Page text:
A New Hampshire lawmaker resigned Monday amid criticism for suggesting to a constituent that the state ship people with disabilities to Siberia.
Rep. Martin Harty, a 91-year-old first-term Republican in the state’s House of Representatives, drew fire after it became public that he told a constituent that “the world is too populated” with “too many defective people.”
“I wish we had a Siberia so we could ship them all off to freeze to death and die and clean up the population,” Harty continued, according to the constituent’s account. He specified that he was referring to “the mentally ill, the retarded, people with physical disabilities and drug addictions.”
When questioned about the comments last week, Harty was unapologetic and told the Concord Monitor that he was “just kidding.”
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You're thinking, this is just the ramblings of some crazy old man. That's what I thought. But who are we to judge this man? We don't know him -- his mental state -- his history. If we pass him off as a harmless, senile old man, are we not, in some way, following his lead? Perhaps he is in complete possession of his faculties, and really holds the beliefs he espoused.
What's really scary about this incident is that an entire legislative district (or at least, the majority of it) saw this 91-year-old as the right person to speak for them in their state's legislature. That such ideas could exist today is truly frightening -- and eye opening. Was 1939 so long ago that we are insulated from the evils of marginalizing, objectifying, and exterminating our fellow man?
Then again, maybe he was "just kidding."
Is each of us guilty of his kind of thinking in our own small (or big) ways? We see a homeless man drinking from a paper bag. We fill in his life story in our own mind: he's lazy, a drunk, crazy, a thief, a doper. He's not like us, and damn, we could never be him...we convince ourselves. At least it gets us to the next block.
Maybe those things are true. I'm not suggesting we should give the guy our wallets; but compassion is free. A little warm food never got anyone drunk, or high. Whatever action we take or don't take is a choice made in the moment, and I certainly won't claim to know the right answer. But I know we can't judge them, or turn away, sending them to Siberia in our own heart.
Say we pass a person on the street, and we just know they have to be gay. Our gay-dar is highly tuned to such things, and we've got this one pegged! Why do we even have a gay-dar? What are we afraid of? Why do we need to decide whom people are without even trying to get to know them. Again, not suggesting you strike up a conversation; shoot, they'd be thinking you were the kook. But we can't know for sure how a person lives their life, or how they got to where they are, so it's a bad idea to attempt a guess.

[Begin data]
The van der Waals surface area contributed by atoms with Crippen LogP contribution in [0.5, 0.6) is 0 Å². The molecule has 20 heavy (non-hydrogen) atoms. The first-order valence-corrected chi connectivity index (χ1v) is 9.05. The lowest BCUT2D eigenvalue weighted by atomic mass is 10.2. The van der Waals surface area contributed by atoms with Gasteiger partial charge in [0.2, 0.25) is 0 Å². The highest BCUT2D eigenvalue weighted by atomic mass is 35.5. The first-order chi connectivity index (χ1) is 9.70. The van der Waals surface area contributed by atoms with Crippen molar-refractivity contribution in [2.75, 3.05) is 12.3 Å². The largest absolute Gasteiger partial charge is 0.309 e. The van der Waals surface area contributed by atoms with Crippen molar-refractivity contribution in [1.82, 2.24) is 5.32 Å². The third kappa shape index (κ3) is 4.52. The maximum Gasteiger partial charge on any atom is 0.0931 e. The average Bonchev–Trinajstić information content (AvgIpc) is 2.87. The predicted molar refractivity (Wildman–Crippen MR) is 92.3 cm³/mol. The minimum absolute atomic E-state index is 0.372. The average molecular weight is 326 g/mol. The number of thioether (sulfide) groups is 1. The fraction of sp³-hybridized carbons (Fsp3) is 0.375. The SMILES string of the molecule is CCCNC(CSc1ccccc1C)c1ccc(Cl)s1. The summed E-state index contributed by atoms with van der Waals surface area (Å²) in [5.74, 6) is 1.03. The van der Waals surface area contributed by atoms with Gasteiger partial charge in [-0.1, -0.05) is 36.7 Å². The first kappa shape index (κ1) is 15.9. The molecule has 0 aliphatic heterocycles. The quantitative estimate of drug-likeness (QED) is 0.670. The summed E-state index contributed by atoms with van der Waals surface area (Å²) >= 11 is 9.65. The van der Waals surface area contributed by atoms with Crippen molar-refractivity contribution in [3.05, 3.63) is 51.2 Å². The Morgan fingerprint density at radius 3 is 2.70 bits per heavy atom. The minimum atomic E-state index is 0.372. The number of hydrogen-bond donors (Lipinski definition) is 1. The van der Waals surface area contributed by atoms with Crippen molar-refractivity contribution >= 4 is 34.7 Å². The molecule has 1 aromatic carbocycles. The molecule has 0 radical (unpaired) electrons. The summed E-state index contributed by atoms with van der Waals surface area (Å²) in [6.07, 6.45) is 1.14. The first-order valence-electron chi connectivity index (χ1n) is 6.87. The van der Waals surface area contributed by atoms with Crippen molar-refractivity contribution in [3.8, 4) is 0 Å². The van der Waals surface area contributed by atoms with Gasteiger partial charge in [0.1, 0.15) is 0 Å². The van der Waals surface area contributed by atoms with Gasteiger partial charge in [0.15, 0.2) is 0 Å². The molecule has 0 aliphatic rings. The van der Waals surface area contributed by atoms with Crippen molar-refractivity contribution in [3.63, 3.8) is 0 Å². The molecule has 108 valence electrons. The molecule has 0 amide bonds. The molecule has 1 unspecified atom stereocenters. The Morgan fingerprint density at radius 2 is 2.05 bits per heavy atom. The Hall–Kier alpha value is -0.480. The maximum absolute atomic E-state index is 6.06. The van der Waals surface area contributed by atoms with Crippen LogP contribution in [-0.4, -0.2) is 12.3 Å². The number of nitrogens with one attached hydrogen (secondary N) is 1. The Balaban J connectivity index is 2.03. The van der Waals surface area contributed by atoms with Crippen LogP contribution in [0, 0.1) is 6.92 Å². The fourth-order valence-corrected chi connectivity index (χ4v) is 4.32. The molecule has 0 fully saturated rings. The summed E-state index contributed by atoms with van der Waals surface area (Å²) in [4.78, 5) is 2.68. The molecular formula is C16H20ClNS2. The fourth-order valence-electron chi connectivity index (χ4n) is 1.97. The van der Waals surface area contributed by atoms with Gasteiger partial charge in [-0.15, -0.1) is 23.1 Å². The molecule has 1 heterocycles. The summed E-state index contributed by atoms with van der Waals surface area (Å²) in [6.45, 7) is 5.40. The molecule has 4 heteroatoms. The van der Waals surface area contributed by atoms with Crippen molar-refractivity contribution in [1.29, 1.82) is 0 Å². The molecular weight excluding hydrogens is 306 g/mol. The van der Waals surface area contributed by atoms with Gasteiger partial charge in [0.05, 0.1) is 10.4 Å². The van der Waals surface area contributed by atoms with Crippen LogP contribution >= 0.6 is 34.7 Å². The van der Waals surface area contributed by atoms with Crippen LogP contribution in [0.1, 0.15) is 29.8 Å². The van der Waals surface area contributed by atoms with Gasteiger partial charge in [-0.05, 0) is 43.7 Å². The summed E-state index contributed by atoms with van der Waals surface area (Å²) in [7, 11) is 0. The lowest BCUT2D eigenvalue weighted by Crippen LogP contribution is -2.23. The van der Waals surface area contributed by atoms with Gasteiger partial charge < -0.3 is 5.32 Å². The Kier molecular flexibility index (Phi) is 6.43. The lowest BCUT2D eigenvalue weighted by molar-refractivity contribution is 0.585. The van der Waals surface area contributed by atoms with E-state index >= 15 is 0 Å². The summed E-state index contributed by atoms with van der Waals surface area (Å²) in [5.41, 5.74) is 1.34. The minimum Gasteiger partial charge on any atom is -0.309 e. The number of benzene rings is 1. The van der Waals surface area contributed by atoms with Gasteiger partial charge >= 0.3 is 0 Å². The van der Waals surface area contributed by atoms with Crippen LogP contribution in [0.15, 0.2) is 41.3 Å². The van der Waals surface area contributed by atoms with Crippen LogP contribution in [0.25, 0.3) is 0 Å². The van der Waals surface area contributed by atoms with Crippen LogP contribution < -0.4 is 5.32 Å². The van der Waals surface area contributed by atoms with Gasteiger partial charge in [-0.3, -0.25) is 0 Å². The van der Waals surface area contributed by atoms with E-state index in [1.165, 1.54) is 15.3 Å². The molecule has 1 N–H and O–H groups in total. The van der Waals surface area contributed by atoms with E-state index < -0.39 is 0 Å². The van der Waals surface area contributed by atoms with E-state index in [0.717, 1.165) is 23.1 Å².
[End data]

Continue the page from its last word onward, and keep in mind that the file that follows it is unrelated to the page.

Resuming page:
If we see a profoundly disabled person, do we talk down to them? Patronize them? Treat them like children? I've been guilty of such an approach...and been the recipient of it. We can't know what kind of beauty, intelligence and humanity is hiding inside that deformed visage. Would you talk down to Stephen Hawking, if you didn't know he was among the most brilliant minds of our time?
Growing up, I had a friend who was...well, less than masculine. I never thought of him as gay or straight. It never crossed my mind; we were just best friends. In the months after I told him that our family was moving away, we both went silent. We didn't exchange a word, and there was never so much as a "see ya." Our family moved and that was it -- I'd lost my best friend.
I think we went silent in those final months because we were both fifteen, and knew it marked the end of our childhood. We were both what you might call "misfits" in school, and maybe we each judged the other as a traitor for leaving us without that one connection. Besides, we probably figured we could renew our friendship after I moved across town.
We never did.
I learned something from him, about judging, about the value of best friends, and friends in general. Then, many years later, I learned that death is not a "lifestyle choice." You can't always choose who you are: you have to accept yourself "as is." And sometimes acceptance has unforeseeable consequences.
Wouldn't it be great if we could set aside judgments and treat people with the respect they deserve, at least until they prove they don't deserve it. And maybe we could worry less about labeling people. After all, our labels might be stuck to the wrong person.
I guess what I'm trying to say is that we shouldn't be too quick to trust our own judgment, when it comes to our fellow man. While we're wishing someone or some group was removed from society, someone out there might be wishing the same thing about us. Then...who's left?
Just FYI: I don't do well in cold climates.